Theoretical Victimology
Lecture to the
29th Postgraduate Course in Victimology
Inter University Center Dubrovnik
13 to 26 May 2013
by
Gerd Ferdinand Kirchhoff
Graduate School of Victimology
Tokiwa University Mito Japan
Victimology
implies something theoretical that fifty years ago
plainly did not exist. Fourty years ago, it was seen
as a
“hodgepodge of ideas, interests, ideologies and research
methods that have been rather arbitrarily grouped
(Cressey 1979 and 1985)
Fattah 2000
Distinguishes between
“humanistic victimology” (represented by the victim
assistance community)
“scientific victimology” which for him was part of
criminology
Territorial dug in war
Why did the criminologists have these difficulties in
accepting victimology as an independent new science?
The fight for recognition of criminology as a distinct science
interest driven:
a competitor on the fight for grants must be controlled
criminology qua criminology did nothing for the victims
in the past, victim ideas have been pretty much connected with
social democratic ideas
Lombroso
Ferri, Garofalo
that did not fit into a subconsciously capitalistic
criminology which had its own struggles to be
accepted
Sutherland and Chicago School
“victim identity” thinking of criminologists – not a
good term!
Two new things happen:
1. Hans von Hentig introduces into criminology a clearly
interactionalist element: the interaction between doer and
sufferer - clearly in the interest of social control and of
improving criminology
The new perspective does not have an own territory
Followers of von Hentig like Schafer place victimology
clearly in the field of criminology
Wolfgang was never explicitly decided but favored a look to
victim issues
“Special Victimology”
There were no chairs, no grants, and there was no future in
this field -> criminology had occupied the seats and the key
position
2. Mendelsohn “General victimology”.
Mendelsohn’s (mostly) formal
ingredients”” of a science
all victims
an international society of victimology
clearly a scientific organization
– the new kid on the block”
» concerns of criminologists
» concerns of sociologists
» concerns of practitioners
» 1976 Foundation of NOVA and 1979 Victim
Support UK
» victims are our property!
Development of two fields
Theoretical Victimology
Admittedly very conservative and
cautious
Field of Victim Assistance
Very dynamic, full of enthusiasm,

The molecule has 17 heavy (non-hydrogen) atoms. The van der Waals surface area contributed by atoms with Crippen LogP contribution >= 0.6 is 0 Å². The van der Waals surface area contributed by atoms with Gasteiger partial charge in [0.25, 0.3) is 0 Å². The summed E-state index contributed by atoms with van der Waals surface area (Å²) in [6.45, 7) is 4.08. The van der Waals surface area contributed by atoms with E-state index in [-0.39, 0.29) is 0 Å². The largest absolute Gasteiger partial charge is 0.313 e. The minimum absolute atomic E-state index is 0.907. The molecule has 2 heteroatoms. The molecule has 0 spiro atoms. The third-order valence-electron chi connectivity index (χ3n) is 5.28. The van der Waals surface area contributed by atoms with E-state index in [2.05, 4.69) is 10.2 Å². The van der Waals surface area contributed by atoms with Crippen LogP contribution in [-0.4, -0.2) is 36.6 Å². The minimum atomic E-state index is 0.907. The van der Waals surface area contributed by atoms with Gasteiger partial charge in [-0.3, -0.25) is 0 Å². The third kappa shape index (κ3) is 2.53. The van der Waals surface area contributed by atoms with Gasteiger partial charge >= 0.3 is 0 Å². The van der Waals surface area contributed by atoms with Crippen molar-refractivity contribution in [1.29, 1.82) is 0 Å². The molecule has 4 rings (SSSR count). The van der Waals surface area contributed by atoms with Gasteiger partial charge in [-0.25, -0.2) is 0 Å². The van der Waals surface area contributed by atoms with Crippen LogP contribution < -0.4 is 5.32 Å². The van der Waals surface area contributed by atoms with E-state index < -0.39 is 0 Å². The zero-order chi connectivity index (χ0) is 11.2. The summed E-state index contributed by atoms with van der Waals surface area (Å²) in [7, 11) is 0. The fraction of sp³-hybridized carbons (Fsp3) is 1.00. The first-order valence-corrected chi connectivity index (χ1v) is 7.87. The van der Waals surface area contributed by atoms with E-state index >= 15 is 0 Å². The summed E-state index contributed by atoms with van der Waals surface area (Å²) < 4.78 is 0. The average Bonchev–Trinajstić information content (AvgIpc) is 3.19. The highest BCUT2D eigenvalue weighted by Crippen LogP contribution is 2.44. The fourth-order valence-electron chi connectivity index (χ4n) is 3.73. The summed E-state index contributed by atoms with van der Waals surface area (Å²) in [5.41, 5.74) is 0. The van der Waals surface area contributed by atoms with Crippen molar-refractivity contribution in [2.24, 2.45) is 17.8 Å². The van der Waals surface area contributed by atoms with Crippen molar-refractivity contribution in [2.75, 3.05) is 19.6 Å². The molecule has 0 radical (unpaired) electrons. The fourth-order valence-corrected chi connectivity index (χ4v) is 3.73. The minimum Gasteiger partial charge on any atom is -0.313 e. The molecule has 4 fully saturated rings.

passionate claim for victims and against
the neglect of victims in the criminal
justice system
A highly interesting social movement,
Under the header “victims” strange
bedfellows meet!
1985 Hans von Hentig Award to
Marlene Young
bridge between victimology and victim
assistance, especially demanded by the
influential American EC members who
were personal friends of Marlene
difficult to maintain the separation between
victim assistance and victimology
– in victimology, victim assistance is included
– consequences
– sympathy between practitioners and scientists
1985 very successful
UN Declaration on Basic Principles of Justice
for Victims of Crime and Abuse of Power
(created from within WSV by Irvin Waller and
LeRoy Lamborn in connection with Irene Mellup
from the UN.
Takeover and implementation of victim
orientation in a criminal justice system by
(South Australia, Labor) Chris Sumner
continued by followers, now the first Victim
Commissioner Michael O’Connell
l
Elections to the EC reflected the
stand-offish attitude of scientists and
the willingness of activists to move
the cause internationally
extreme skilled leadership in USA, UK
and Mexico
Peak of influence of activists in 2006
“Enhancing the Mission”
Mendelsohn 2
International Symposia
1973 Drapkin-Viano 6 readers
1976 Boston no reader
1979 Muenster 2 readers and 1 book in German
1982 Tokyo 1 reader
1985 Zagreb 1book, two readers
1988 Jerusalem 1 reader
1991 Brazil 4 readers, 1 book series
1994 Adelaide 1 reader
1997 Amsterdam 1 reader
2000 Montreal 1 reader
2003 Stellenbosch 1 reader in print
2006 Orlando 1 reader
2009 Mito 1 reader
2012 Den Haag 1 reader
Mendelsohn 3
Institutes of Victimology
(1968 - 1992 Koichi Miyazawa’s institute in
Keio, Tokyo, Japan)
Bellagio Institute 1975 (Emilio Viano)
1998 Sarajevo (WSV and University of
Sarajevo, dormant)
2003 Tokiwa University (Hidemichi Morosawa,
John Dussich)
2004 Intervict in University of Tilburg
(Groenhuijsen, van Dijk, Winkel)
Today many institutes (WSV website)
Mendelsohn 4
Journal of Victimology
1976 Emilio Viano’s “Victimology - an
international journal”
NOVA’s Newsletter, WSV Newsletter 1982,
The Victimologist
International Review of Victimology UK
International Perspectives of Victimology
(Tokiwa) since 2004
numerous other special journals
Formal requirement 5
Textbooks
numerous textbooks, the first in 1975
Schneider (in German language)
mainly English language textbooks
market situation a clear advantage
tailored to the need of the teaching and
learning and refined by competition
driven by the growing market in victim
assistance
an abundance of monographs
Friday 2000 talks about “globalization” in
victimology -
That has clear advantages
Many excellent and very often very useful
empirical contributions
triggered by the success of the National US
Crime Victim Surveys and the International
Crime Victim Survey gave a method to
measure victimizing incidents
independently from crime statistics
There is a wealth of empirical data, articles
and monographs
Development of academic teaching
All the efforts would be in vain if victimology did not enter the
classrooms of the university
Regular teaching in victimology started in sociology
seminars, in criminology classes in the seventies.
In the same time regular classes were held usually after the
Bellagio Institute 1975 by participants
1984 the first Postgraduate Course on Victimology convened
in Dubrovnik, Croatia - till now 29 conferences of this course
1985 the first panel “Young Victimologists” in Zagreb with
students